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Experiments​

Studying Microclimates: Urban Heat Islands

Experiment #11 from Climate and Meteorology Experiments

Introduction

Weather is the current state of the atmosphere at a specific location and time. When you see a weather forecast on television or the internet, it typically includes predicted values for temperature, relative humidity, wind speed, barometric pressure, cloud cover, and chance of precipitation. These values are usually generated by models developed by meteorologists. Looking at the patterns and average readings of weather over time helps establish the climate of an area. Climate is the long term pattern of weather over many years.

When talking about the climate, a region refers to a larger geographical area with similar temperature, precipitation, and other general weather conditions. Within a climate region, microclimates are often present. These are smaller areas that have subtle differences compared to the climate in the larger region. Microclimates are often found in urban areas and near bodies of water.

In urban areas, the most common microclimate phenomenon is often referred to as an urban heat island, characterized by much warmer temperatures in urban areas compared to the surrounding rural areas. The largest difference seen between urban and rural areas is the increased presence of paved surfaces and structures along with a reduced amount of vegetation. Greater pavement and structures have a greater ability to absorb and hold onto solar radiation and have a different albedo than more vegetated areas.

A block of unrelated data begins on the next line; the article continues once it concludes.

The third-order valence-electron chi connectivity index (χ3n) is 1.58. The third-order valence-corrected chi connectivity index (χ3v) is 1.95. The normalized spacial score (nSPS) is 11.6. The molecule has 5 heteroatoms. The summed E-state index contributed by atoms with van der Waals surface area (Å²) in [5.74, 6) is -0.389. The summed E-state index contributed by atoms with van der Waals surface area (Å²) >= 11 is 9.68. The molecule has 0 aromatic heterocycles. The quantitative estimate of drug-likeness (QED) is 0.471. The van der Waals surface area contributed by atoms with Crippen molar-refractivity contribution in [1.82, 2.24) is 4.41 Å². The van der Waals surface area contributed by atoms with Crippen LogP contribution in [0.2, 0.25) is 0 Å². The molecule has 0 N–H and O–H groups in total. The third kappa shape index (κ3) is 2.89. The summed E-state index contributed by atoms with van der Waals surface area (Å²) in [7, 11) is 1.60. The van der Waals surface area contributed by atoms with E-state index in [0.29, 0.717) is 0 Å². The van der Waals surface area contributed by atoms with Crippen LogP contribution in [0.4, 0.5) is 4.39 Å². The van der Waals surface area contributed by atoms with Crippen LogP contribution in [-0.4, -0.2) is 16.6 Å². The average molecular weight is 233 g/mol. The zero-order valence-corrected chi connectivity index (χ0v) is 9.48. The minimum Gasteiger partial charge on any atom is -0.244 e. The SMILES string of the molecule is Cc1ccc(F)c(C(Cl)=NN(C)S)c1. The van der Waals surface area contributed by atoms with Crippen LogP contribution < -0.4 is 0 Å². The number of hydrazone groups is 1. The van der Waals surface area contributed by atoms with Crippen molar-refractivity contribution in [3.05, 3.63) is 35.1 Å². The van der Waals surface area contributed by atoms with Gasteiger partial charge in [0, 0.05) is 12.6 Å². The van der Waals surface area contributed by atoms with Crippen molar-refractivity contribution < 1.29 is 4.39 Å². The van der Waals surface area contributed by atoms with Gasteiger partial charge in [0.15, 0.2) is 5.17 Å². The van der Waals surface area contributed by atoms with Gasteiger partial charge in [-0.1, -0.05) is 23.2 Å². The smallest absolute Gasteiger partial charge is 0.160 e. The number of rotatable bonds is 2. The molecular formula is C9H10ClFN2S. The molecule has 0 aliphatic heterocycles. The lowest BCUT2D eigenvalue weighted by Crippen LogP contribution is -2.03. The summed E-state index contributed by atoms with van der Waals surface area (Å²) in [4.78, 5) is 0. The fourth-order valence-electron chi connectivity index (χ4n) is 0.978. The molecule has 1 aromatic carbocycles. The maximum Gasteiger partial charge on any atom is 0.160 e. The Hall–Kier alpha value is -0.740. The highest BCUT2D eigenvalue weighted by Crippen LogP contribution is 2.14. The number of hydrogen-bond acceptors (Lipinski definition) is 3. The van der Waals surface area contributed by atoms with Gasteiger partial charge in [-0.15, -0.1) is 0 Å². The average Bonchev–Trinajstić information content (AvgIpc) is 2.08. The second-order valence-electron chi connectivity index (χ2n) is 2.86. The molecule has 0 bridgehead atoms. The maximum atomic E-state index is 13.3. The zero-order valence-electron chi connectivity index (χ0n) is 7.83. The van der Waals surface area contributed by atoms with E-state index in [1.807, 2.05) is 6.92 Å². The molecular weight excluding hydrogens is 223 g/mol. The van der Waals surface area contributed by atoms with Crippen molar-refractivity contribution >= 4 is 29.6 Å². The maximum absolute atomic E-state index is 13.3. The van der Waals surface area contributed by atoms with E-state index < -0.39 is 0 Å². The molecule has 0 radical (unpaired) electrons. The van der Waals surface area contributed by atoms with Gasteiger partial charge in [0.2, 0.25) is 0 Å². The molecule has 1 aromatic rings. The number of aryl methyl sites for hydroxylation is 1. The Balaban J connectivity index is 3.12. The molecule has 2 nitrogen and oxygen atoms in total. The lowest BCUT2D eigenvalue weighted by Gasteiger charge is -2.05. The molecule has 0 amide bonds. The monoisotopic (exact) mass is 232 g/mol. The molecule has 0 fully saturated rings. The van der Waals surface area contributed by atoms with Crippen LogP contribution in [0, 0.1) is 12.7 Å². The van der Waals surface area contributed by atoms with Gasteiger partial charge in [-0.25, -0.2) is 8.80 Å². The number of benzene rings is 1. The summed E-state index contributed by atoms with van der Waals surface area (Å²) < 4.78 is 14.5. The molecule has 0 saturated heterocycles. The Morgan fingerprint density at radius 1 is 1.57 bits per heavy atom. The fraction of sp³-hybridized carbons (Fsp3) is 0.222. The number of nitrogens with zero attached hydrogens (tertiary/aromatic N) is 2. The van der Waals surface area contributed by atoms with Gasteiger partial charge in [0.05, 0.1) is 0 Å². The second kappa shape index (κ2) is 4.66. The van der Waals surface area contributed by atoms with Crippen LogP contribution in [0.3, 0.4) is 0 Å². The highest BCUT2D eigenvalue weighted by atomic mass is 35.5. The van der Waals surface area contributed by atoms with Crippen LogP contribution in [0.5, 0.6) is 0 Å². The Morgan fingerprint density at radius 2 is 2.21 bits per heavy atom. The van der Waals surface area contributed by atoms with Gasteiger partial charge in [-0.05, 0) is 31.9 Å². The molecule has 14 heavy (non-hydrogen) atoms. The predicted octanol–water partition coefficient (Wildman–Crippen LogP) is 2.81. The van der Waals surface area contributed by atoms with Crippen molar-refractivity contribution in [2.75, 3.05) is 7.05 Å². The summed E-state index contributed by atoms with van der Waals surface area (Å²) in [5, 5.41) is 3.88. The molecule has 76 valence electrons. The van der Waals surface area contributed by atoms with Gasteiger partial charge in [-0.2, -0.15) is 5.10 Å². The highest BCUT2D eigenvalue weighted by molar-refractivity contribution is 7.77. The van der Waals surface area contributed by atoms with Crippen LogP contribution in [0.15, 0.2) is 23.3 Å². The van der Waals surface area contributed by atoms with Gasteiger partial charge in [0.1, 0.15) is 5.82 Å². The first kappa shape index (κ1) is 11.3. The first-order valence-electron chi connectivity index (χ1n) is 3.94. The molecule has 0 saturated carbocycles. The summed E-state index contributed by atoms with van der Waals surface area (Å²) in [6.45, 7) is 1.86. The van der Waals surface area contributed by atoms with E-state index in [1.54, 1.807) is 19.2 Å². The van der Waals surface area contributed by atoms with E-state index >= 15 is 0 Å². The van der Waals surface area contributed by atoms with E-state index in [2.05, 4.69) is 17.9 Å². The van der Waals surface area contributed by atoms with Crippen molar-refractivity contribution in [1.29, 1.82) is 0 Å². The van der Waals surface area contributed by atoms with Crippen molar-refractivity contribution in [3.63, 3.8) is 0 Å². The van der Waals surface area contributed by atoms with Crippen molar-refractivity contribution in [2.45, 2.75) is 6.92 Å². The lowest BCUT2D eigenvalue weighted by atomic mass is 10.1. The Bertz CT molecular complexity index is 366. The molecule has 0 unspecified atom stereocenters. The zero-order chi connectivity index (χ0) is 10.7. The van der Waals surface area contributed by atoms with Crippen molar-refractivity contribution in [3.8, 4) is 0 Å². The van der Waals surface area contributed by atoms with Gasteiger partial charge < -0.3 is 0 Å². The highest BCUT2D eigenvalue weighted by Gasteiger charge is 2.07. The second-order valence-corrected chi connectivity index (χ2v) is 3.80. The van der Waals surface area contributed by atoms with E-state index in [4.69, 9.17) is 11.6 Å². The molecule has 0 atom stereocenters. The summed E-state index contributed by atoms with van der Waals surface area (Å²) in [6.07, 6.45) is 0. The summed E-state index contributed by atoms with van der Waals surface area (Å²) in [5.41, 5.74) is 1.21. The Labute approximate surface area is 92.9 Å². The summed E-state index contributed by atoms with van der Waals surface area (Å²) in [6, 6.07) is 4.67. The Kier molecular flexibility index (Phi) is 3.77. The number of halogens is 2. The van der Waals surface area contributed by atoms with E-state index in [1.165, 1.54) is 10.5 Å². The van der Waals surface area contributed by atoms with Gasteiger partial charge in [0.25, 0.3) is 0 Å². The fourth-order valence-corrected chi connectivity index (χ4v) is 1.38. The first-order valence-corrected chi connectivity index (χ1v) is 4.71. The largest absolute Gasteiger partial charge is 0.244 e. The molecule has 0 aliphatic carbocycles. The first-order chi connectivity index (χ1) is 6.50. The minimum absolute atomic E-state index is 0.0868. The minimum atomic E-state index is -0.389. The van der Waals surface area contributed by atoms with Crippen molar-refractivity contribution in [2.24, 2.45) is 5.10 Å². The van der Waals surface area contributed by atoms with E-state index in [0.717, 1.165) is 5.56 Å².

In this investigation, you will choose two unique locations and compare the weather at these two spots to the climate conditions in your area. Since it is not possible for you to gather climate data (due to time constraints), you will extrapolate your findings to compare what you have observed to the overall climate of your region.

Objectives

  • Develop a protocol to measure weather conditions at two different locations.
  • Collect data and compare to weather forecasts for a period of at least 5 days.
  • Extrapolate from your data if your locations could be considered a microclimate compared to your regional climate data.

Sensors and Equipment

This experiment features the following sensors and equipment. Additional equipment may be required.

Correlations

Teaching to an educational standard? This experiment supports the standards below.

International Baccalaureate (IB) 2025/Biology
A4.2.3—Causes of anthropogenic species extinction
A4.2.5—Evidence for a biodiversity crisis
A4.2.6—Causes of the current biodiversity crisis
D4.3.2—Positive feedback cycles in global warming

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This experiment is #11 of Climate and Meteorology Experiments. The experiment in the book includes student instructions as well as instructor information for set up, helpful hints, and sample graphs and data.

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